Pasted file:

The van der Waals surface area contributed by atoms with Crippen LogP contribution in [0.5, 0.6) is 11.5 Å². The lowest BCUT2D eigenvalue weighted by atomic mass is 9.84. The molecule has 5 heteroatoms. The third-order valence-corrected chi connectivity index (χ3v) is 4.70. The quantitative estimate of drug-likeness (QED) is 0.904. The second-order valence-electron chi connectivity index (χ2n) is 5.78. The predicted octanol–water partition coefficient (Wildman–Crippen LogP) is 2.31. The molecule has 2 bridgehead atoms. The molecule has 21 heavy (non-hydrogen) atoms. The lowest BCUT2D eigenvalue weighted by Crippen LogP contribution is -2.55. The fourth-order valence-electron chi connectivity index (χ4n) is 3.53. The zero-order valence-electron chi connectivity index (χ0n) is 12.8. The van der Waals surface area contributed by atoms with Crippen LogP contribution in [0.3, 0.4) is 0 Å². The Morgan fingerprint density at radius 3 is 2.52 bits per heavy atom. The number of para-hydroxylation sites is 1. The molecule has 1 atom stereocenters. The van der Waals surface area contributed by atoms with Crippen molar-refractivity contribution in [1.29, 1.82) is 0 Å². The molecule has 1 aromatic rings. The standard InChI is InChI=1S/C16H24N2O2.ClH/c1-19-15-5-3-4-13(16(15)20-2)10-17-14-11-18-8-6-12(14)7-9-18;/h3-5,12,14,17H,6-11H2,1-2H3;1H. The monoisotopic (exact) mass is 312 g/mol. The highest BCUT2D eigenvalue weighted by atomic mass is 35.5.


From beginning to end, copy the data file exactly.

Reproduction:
The van der Waals surface area contributed by atoms with Crippen LogP contribution in [0.5, 0.6) is 11.5 Å². The lowest BCUT2D eigenvalue weighted by atomic mass is 9.84. The molecule has 5 heteroatoms. The third-order valence-corrected chi connectivity index (χ3v) is 4.70. The quantitative estimate of drug-likeness (QED) is 0.904. The second-order valence-electron chi connectivity index (χ2n) is 5.78. The predicted octanol–water partition coefficient (Wildman–Crippen LogP) is 2.31. The molecule has 2 bridgehead atoms. The molecule has 21 heavy (non-hydrogen) atoms. The lowest BCUT2D eigenvalue weighted by Crippen LogP contribution is -2.55. The fourth-order valence-electron chi connectivity index (χ4n) is 3.53. The zero-order valence-electron chi connectivity index (χ0n) is 12.8. The van der Waals surface area contributed by atoms with Crippen LogP contribution in [0.3, 0.4) is 0 Å². The Morgan fingerprint density at radius 3 is 2.52 bits per heavy atom. The number of para-hydroxylation sites is 1. The molecule has 1 atom stereocenters. The van der Waals surface area contributed by atoms with Crippen molar-refractivity contribution in [1.29, 1.82) is 0 Å². The molecule has 1 aromatic rings. The standard InChI is InChI=1S/C16H24N2O2.ClH/c1-19-15-5-3-4-13(16(15)20-2)10-17-14-11-18-8-6-12(14)7-9-18;/h3-5,12,14,17H,6-11H2,1-2H3;1H. The monoisotopic (exact) mass is 312 g/mol. The highest BCUT2D eigenvalue weighted by atomic mass is 35.5.